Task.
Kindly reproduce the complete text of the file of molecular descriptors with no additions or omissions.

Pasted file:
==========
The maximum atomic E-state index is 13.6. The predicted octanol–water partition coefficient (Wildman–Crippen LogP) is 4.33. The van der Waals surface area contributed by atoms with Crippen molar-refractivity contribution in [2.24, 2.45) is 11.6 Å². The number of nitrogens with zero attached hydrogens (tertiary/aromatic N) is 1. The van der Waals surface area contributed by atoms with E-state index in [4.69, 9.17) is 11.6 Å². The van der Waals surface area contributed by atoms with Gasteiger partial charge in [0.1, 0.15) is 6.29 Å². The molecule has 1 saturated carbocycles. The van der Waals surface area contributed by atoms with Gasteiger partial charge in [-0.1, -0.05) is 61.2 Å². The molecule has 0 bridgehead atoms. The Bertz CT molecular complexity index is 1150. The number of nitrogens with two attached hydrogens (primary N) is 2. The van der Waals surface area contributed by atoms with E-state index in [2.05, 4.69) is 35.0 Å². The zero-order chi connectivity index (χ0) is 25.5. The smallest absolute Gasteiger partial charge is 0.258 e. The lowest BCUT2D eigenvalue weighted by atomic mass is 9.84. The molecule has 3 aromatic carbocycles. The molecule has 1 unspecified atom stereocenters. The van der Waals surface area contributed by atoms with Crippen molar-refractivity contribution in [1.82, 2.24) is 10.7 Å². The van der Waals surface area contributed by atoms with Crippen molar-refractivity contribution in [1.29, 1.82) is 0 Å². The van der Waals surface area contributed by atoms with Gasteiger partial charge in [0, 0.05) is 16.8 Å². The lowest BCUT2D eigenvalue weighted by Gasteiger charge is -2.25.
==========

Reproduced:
The maximum atomic E-state index is 13.6. The predicted octanol–water partition coefficient (Wildman–Crippen LogP) is 4.33. The van der Waals surface area contributed by atoms with Crippen molar-refractivity contribution in [2.24, 2.45) is 11.6 Å². The number of nitrogens with zero attached hydrogens (tertiary/aromatic N) is 1. The van der Waals surface area contributed by atoms with E-state index in [4.69, 9.17) is 11.6 Å². The van der Waals surface area contributed by atoms with Gasteiger partial charge in [0.1, 0.15) is 6.29 Å². The molecule has 1 saturated carbocycles. The van der Waals surface area contributed by atoms with Gasteiger partial charge in [-0.1, -0.05) is 61.2 Å². The molecule has 0 bridgehead atoms. The Bertz CT molecular complexity index is 1150. The number of nitrogens with two attached hydrogens (primary N) is 2. The van der Waals surface area contributed by atoms with E-state index in [2.05, 4.69) is 35.0 Å². The zero-order chi connectivity index (χ0) is 25.5. The smallest absolute Gasteiger partial charge is 0.258 e. The lowest BCUT2D eigenvalue weighted by atomic mass is 9.84. The molecule has 3 aromatic carbocycles. The molecule has 1 unspecified atom stereocenters. The van der Waals surface area contributed by atoms with Crippen molar-refractivity contribution in [1.82, 2.24) is 10.7 Å². The van der Waals surface area contributed by atoms with Crippen molar-refractivity contribution in [1.29, 1.82) is 0 Å². The van der Waals surface area contributed by atoms with Gasteiger partial charge in [0, 0.05) is 16.8 Å². The lowest BCUT2D eigenvalue weighted by Gasteiger charge is -2.25.